where more than a few EA ports to the X360 have failed.
Even if you believe you've seen everything Revenge
had to offer on the current gen consoles, this sleek
revamped racing hottie will show you a few new tricks.
If you haven't played it already, then really, what
are you waiting for? Arcade-style racing doesn't get
any more exciting than this.
Burnout series exploded onto the current gen systems
a couple of years back and in classic simile style
crashed head on into the competition rendering most
of them DOA on store shelves.
Revenge is the fourth installment of the series and
it's certainly not a surprise that anyone who has
played any of the previous games are excited to get
their hands on Revenge. We're even more pumped about
playing it on the Xbox 360 as the visuals will no
doubt be mindblowing.
is the name of the game this time out and Criterion
has upped the ante in terms of what tactics will be
surefire winners and came to the conclusion that in
Burnout, coming in first doesn't necessarily mean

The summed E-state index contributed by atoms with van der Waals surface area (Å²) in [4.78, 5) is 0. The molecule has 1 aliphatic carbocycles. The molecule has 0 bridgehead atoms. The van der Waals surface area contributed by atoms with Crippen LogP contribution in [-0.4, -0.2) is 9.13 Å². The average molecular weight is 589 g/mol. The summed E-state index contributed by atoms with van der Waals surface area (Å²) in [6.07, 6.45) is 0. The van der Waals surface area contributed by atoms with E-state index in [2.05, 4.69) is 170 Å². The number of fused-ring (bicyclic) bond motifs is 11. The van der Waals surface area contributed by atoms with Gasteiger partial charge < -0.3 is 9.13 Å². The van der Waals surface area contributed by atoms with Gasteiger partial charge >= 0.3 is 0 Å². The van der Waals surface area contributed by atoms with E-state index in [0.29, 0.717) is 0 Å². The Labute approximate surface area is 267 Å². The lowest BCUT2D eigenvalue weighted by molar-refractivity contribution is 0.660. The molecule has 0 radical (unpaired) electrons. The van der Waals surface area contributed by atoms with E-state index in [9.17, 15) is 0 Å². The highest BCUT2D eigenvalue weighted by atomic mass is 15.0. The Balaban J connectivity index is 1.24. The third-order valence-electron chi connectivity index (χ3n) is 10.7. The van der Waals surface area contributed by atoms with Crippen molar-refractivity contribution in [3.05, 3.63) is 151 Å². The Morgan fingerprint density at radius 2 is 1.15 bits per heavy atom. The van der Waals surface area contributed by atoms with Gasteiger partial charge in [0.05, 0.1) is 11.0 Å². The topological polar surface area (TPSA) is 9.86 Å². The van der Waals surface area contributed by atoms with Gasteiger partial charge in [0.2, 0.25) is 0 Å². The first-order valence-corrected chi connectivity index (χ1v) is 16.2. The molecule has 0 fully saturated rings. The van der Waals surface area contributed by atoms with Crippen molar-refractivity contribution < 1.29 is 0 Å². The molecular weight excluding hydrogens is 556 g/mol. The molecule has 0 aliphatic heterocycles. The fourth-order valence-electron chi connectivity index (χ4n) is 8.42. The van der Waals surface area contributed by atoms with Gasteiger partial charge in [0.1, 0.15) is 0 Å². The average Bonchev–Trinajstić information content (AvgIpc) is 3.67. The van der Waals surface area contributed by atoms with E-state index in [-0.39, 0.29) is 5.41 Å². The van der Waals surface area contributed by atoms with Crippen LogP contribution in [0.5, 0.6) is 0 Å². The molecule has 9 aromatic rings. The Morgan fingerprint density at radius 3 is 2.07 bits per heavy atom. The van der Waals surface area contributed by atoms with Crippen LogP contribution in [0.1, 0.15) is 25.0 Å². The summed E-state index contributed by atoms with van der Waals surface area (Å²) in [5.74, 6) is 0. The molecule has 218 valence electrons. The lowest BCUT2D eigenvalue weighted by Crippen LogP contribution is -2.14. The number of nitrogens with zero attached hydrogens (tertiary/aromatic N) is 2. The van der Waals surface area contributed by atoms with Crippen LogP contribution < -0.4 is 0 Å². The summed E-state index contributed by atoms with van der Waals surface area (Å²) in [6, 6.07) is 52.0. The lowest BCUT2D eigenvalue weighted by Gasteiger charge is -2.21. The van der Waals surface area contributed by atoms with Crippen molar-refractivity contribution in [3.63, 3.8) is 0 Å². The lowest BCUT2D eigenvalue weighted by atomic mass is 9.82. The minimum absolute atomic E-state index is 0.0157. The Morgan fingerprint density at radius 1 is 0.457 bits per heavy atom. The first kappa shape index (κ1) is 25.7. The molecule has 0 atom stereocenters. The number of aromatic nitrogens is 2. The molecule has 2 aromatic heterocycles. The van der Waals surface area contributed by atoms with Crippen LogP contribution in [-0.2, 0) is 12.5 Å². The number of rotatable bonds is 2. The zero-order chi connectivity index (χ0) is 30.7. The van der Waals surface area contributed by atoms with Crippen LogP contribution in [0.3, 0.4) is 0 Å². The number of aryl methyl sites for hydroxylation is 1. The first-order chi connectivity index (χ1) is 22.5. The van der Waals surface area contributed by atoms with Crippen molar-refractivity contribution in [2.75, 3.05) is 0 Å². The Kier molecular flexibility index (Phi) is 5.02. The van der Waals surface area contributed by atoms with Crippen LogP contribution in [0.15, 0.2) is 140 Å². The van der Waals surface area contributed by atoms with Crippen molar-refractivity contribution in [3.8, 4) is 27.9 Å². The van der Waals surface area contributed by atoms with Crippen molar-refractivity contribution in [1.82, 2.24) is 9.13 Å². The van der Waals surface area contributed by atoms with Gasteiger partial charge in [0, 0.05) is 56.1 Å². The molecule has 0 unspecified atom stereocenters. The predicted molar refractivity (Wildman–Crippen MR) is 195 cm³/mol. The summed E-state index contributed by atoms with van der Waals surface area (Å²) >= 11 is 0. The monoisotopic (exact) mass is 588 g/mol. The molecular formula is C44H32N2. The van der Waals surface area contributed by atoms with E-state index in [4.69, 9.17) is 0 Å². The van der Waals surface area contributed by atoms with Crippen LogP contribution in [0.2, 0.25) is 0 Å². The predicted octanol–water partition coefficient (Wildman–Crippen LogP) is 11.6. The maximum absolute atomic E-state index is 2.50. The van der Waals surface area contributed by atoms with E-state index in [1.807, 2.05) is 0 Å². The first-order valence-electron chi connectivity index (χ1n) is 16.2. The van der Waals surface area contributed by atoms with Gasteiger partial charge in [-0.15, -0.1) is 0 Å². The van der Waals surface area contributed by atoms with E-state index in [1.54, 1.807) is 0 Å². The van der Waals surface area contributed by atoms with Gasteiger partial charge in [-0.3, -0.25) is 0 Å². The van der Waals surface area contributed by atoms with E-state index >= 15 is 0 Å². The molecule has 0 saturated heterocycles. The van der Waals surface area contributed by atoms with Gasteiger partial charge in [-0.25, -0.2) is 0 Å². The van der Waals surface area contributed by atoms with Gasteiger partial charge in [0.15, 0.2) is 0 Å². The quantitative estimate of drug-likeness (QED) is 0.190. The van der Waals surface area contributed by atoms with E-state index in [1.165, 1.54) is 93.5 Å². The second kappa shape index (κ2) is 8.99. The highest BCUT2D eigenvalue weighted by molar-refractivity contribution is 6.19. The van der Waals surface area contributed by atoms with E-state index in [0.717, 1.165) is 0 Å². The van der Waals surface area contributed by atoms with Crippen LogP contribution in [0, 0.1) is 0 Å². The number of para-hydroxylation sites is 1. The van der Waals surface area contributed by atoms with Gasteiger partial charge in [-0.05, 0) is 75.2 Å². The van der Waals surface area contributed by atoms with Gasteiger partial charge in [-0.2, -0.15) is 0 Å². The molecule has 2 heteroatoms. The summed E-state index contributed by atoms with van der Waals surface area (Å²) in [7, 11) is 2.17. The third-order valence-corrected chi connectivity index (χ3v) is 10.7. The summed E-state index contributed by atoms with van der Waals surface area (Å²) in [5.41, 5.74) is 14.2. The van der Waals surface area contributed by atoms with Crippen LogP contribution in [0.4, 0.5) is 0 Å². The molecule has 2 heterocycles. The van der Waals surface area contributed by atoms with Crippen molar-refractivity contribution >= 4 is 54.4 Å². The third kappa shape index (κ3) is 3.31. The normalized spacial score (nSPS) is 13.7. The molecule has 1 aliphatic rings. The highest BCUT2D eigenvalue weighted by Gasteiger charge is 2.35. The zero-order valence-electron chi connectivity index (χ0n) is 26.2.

all that much. It's not coming in first place that
counts, but how you get there. Almighty vengeance
will be tracked with the Revenge Meter which will
keep a running tally as to just how much of a badass
you really are. Road rage is the name of the game
- as long as you keep your bad attitude and evil driving
skills confined to the gameworld.
has always made an attempt to evolve the series with
each subsequent release and Revenge is no different.
As mentioned, if you want to win, you'll have to alter
your tactics. While taking down opponents in Burnout
3: Takedown was necessary, Revenge forces you to play
really dirty. You'll need to slam, bam and ram your
opponents with everything you've got, and that now
includes using traffic as a pawn in your deadly game.
Think of checking your opponents in a game of hockey
and you'll have a closer understanding to the techniques
required of you in Revenge.
of Revenge, here's how it works. When you start a
race all of your opponents will have blue markers
over them. This signifies that they are neutral. If
you continue to target a particular opponent during
a race they will become increasingly more aggressive
towards, ultimately turning that blue marker into
red, which means they're completely gunning for you.
If you manage to take down any of the competition
that is red marked for Revenge, you'll earn a Revenge